The secretary general of Kenyan Medical Practitioners and Dentists Union (KMPDU) Dr Ouma Oluga, on Tuesday said, they would not resume operations, if the government fails to implement 300 per cent salary hike, as it was agreed upon in the Collective Bargaining Agreement signed in 2013.
The move comes as the Employment and Labor Relations Court of the East African nation has declared the ongoing strike illegal and ordered the striking doctors and nurses to go back to work.
According Dr Ouma Oluga, they would stop at nothing until their pleas are heard. He castigated possible arrests for defying the Court order.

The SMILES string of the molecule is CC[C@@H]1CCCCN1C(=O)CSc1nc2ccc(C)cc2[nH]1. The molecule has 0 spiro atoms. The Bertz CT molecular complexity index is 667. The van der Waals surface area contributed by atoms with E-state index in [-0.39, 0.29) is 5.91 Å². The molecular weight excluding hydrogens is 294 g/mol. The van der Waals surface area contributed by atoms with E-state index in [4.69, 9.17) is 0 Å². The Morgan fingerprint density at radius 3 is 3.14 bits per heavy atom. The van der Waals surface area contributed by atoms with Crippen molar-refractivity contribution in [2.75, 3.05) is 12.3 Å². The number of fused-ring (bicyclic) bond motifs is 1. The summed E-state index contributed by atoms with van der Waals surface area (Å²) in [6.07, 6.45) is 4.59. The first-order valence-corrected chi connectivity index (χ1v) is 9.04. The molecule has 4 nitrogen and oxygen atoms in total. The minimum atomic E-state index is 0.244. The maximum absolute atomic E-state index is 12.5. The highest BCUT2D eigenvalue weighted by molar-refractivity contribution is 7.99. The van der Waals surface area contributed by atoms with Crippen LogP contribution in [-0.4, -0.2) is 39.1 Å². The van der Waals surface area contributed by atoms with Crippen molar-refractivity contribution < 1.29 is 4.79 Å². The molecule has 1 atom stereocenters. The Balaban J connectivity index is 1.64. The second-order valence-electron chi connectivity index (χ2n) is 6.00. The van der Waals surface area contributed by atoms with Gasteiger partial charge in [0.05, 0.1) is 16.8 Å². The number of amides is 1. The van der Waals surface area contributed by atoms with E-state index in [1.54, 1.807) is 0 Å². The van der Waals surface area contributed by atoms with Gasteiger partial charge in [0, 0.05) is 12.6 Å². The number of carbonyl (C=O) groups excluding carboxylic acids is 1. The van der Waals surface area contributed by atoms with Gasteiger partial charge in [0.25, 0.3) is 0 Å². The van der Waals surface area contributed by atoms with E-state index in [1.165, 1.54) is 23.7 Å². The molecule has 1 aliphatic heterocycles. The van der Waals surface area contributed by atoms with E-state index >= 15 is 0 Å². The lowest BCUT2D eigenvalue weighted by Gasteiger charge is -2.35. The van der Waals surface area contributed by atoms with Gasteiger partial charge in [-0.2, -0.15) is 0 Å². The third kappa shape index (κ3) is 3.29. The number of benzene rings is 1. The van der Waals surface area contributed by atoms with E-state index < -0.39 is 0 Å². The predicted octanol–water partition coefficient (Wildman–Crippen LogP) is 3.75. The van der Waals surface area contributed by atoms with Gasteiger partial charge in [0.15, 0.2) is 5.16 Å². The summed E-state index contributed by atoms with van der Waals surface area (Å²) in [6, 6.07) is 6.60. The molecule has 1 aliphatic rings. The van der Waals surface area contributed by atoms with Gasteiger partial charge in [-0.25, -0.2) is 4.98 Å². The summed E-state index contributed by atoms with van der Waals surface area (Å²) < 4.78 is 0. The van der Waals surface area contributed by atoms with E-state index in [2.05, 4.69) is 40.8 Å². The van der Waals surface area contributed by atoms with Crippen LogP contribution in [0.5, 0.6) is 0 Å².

Medics in the private sector also said they would join the strike in solidarity with their public counterparts.
At least 14 patients have reportedly died in public hospitals since the strike began, according to Kenyan President Uhuru Kenyatta on Wednesday.
Kenyan doctors have long complained about low pay, and thousands have moved abroad for higher paying positions. Kenyans commonly criticize politicians for seeking medical treatment outside the country, demonstrating they have no faith in medical care in their home nation.
The Kenyan government offered 500 dollars pay increase to the lowest paid doctors, which would have raised their salaries. But unions rejected the offer and walked out of talks once again.